"Ionescapade" is a compilation of two plays written by Eugene Ionesco that reflect avant-garde literary styles of the 1940s. "The Rhinoceros" and "The Bald Soprano" are performed as part of "Ionescapade", produced by the students of St Xaviers College in an attempt to revive the Theatre of the Absurd.
The above genre thrives on abstract content and meaningless sentences to construct an established scenario. After the Second World War, writers like Eugene Ionesco and Samuel Beckett wrote plays that showcased the deterioration of society through the breakup/disintegration of language and meaning.
Contrary to the expectations of the playwright, "The Rhinoceros" was misinterpreted as a comedy during its debut in the 1940's, when it was in fact a dark satire. The role of physical humor and verbal satire is an integral part of the latter and the play is extremely interpretative.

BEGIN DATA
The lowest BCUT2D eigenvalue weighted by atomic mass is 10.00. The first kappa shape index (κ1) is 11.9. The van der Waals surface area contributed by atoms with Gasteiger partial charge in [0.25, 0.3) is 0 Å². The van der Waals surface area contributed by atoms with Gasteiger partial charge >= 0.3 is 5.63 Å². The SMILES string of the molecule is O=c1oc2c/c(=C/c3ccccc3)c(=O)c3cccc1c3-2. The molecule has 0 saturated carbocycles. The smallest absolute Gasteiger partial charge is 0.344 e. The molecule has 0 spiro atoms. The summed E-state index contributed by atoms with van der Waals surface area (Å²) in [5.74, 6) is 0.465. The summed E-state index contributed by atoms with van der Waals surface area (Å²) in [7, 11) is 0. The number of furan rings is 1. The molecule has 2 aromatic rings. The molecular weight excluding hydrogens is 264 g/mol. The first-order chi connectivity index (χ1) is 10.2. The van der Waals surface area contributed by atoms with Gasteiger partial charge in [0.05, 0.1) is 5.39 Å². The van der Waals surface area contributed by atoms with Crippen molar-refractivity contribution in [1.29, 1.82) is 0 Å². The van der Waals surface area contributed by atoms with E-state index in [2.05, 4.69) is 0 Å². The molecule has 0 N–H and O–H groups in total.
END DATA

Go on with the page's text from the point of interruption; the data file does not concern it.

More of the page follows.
"The Bald Soprano" begins with a banal discussion of the English meal and then proceeds to establish meaning, not by what is said but by the method in which it is stated. Ionesco believed that the pitch and tone of verbal content always carried the true meaning the conversation.
Unfortunately, the interpretation of the play by the actors and its literal performance is disappointing and undernourished. The director's infantile approach has failed to establish a true connection to the Absurd and the play's hidden purpose remains a mystery.This article was first published on 15 Nov 2000.